**UIUC Physics 211 James Scholars Problem Set 2**

In this assignment we will do some problems in 2-d motion and many-body systems in a bit more depth.

Problem 1

**Consider a bead of mass m that is free to
move around a horizontal, circular
ring of
wire (the wire passes through a hole in the bead). You may neglect
gravity in this problem
(assume the experiment is being done in space, far away from anything
else).
The radius of the ring of wire is r. The bead is given an
initial speed v_0 and it slides with a coefficient of friction mu_k.
In the subsequent
steps we will investigate the motion at later times. You should begin
by drawing
a free-body diagram at some instant of time. Note that there will be a
radial
acceleration, a_R, and a tangential acceleration, a_T,
in this problem.
**

1.1 Write Newton's 2nd law for the radial and tangential directions.

1.2 Combine the above equations to write a differential equation for *dv/dt*,
where
*v* is the speed at time *t*.

1.3 Solve the above differential equation to determine *v(t)*.
The solution
has the form *v = c1/(1+c2*t)* - find *c1* and *c2*.
Hint: if
*v_0 = 3* m/s, *mu_k = 0.1*, *r = 10* cm, and *t = 3*
s, *v(3) = 0.3* m/s.

Problem 2

**We will continue our analysis of Problem 1 with the bead.
**

2.1 Given your solution for *v(t)*, calculate the radial and
tangential components
of the acceleration, *a_R(t)* and *a_T(t)*, respectively.
From these calculate the total
acceleration *a_tot(t)*.

2.2 Given your solution for *v(t)*, write the differential
equation involving
*ds/dt*, where *s* is the position of the bead around the
circumference of the ring.
Solve this equation for *s(t)*.

2.3 Graph *s(t)*, *v(t)*, *a_R(t)*, and *a_T(t)*
for *v_0 = 3* m/s, *mu_k = 0.1*, *r = 10* cm
and let *t* vary from 0 to 10 s.

2.4 What is the speed, *v_1*, of the bead after 1 revolution of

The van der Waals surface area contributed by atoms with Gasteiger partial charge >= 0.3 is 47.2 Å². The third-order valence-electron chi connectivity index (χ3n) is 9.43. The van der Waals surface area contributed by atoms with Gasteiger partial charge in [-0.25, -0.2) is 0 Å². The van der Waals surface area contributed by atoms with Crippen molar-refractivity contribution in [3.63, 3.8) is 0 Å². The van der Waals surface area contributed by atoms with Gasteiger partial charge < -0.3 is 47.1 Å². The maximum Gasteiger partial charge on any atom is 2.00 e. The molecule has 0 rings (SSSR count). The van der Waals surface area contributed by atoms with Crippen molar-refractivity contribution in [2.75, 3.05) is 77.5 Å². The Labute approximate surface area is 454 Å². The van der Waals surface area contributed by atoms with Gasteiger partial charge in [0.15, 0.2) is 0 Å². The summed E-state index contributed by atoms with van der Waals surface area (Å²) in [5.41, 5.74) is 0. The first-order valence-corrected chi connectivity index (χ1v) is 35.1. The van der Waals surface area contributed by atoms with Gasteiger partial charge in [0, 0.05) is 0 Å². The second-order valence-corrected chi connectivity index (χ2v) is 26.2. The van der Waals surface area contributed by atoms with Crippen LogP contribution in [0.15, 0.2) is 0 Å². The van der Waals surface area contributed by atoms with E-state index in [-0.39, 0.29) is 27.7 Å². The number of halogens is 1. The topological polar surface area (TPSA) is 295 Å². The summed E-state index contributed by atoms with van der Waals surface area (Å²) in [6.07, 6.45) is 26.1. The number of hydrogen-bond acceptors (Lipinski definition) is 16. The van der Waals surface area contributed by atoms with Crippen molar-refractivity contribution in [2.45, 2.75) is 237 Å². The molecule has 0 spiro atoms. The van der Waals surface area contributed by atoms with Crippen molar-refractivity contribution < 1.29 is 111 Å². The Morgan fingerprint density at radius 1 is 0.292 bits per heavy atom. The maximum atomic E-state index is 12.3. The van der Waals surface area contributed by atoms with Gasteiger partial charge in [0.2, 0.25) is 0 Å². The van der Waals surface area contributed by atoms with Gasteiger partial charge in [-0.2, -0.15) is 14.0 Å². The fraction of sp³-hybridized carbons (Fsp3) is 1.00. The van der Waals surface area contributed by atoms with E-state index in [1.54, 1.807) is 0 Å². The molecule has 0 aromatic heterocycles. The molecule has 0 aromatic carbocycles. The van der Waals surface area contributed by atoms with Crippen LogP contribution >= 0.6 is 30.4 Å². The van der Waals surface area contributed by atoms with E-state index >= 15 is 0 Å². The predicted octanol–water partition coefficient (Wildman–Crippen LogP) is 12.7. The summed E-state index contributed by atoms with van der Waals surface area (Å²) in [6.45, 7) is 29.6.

the ring (using the
parameter values given in part 2.3)? What
is the speed *v_2* after 2 revolutions of the ring? (On your own
you may wish to calculate
these two speeds for the same bead with the same parameters, except
moving along a
straight wire.)

Problem 3

**Consider the Atwood's machine of Lecture 8. We wish to use this
machine to measure
our local acceleration of gravity with an accuracy of 5% [i.e.
(Delta g)/g = 0.05]. To begin, suppose we let the mass m_1
fall through a distance L.
**

3.1 Find an expression for the acceleration of gravity, *g*, in
terms of *m_1*, *m_2*, *L*
and *t*.

3.2 Now suppose we are able to measure time with an accuracy of *(Delta
t) = 0.1* s.
Assuming that, for example, *(Delta t)/t* can be approximated by
the differential *dt/t*,
write the relationship between *(Delta g)/g* and *(Delta t)/t*.
You can do this by starting
with the derivative *dg/dt* determined from the equation in the
previous part.

3.3 If *L = 3* m and *m_1 = 1* kg, determine the value of *m_2*
required to determine *g*
to 5%. If we want to measure *g* to 1% would the mass *m_2*
increase or decrease - why?
(On your own, you might want to consider the effect of the uncertainty
in the masses
of *m_1* and *m_2* on the determination of *g*.)